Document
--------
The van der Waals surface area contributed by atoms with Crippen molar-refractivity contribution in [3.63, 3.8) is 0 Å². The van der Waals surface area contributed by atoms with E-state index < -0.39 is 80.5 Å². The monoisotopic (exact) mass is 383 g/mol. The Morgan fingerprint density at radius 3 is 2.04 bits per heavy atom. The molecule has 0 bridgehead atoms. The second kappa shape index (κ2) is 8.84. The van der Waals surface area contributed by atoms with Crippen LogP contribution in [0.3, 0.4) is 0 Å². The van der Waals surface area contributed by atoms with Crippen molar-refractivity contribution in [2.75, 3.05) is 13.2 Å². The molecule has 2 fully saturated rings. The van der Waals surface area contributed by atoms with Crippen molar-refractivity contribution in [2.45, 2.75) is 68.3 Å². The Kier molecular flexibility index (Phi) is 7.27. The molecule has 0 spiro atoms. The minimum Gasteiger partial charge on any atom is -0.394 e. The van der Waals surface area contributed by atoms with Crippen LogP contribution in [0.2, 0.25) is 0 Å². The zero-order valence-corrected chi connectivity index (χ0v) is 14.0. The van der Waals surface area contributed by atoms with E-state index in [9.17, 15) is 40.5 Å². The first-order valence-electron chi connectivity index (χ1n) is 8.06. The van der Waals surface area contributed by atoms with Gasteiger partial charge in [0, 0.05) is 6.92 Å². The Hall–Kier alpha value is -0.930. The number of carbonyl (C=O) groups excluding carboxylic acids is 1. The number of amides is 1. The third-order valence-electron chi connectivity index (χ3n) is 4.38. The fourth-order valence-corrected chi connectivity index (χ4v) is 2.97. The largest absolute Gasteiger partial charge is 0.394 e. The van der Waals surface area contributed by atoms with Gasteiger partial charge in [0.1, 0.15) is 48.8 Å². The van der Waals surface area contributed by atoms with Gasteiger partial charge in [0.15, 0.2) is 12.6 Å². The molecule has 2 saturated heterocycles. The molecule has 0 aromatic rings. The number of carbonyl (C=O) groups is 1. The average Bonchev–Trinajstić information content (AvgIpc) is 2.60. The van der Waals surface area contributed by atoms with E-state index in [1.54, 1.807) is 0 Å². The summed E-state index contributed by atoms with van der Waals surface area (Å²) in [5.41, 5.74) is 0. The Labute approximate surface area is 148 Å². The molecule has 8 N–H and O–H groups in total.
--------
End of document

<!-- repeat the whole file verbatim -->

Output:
The van der Waals surface area contributed by atoms with Crippen molar-refractivity contribution in [3.63, 3.8) is 0 Å². The van der Waals surface area contributed by atoms with E-state index < -0.39 is 80.5 Å². The monoisotopic (exact) mass is 383 g/mol. The Morgan fingerprint density at radius 3 is 2.04 bits per heavy atom. The molecule has 0 bridgehead atoms. The second kappa shape index (κ2) is 8.84. The van der Waals surface area contributed by atoms with Crippen LogP contribution in [0.3, 0.4) is 0 Å². The van der Waals surface area contributed by atoms with Crippen molar-refractivity contribution in [2.75, 3.05) is 13.2 Å². The molecule has 2 fully saturated rings. The van der Waals surface area contributed by atoms with Crippen molar-refractivity contribution in [2.45, 2.75) is 68.3 Å². The Kier molecular flexibility index (Phi) is 7.27. The molecule has 0 spiro atoms. The minimum Gasteiger partial charge on any atom is -0.394 e. The van der Waals surface area contributed by atoms with Crippen LogP contribution in [0.2, 0.25) is 0 Å². The zero-order valence-corrected chi connectivity index (χ0v) is 14.0. The van der Waals surface area contributed by atoms with E-state index in [9.17, 15) is 40.5 Å². The first-order valence-electron chi connectivity index (χ1n) is 8.06. The van der Waals surface area contributed by atoms with Gasteiger partial charge in [0, 0.05) is 6.92 Å². The Hall–Kier alpha value is -0.930. The number of carbonyl (C=O) groups excluding carboxylic acids is 1. The number of amides is 1. The third-order valence-electron chi connectivity index (χ3n) is 4.38. The fourth-order valence-corrected chi connectivity index (χ4v) is 2.97. The largest absolute Gasteiger partial charge is 0.394 e. The van der Waals surface area contributed by atoms with Gasteiger partial charge in [0.1, 0.15) is 48.8 Å². The van der Waals surface area contributed by atoms with Gasteiger partial charge in [0.15, 0.2) is 12.6 Å². The molecule has 2 saturated heterocycles. The molecule has 0 aromatic rings. The number of carbonyl (C=O) groups is 1. The average Bonchev–Trinajstić information content (AvgIpc) is 2.60. The van der Waals surface area contributed by atoms with E-state index in [1.54, 1.807) is 0 Å². The summed E-state index contributed by atoms with van der Waals surface area (Å²) in [5.41, 5.74) is 0. The Labute approximate surface area is 148 Å². The molecule has 8 N–H and O–H groups in total.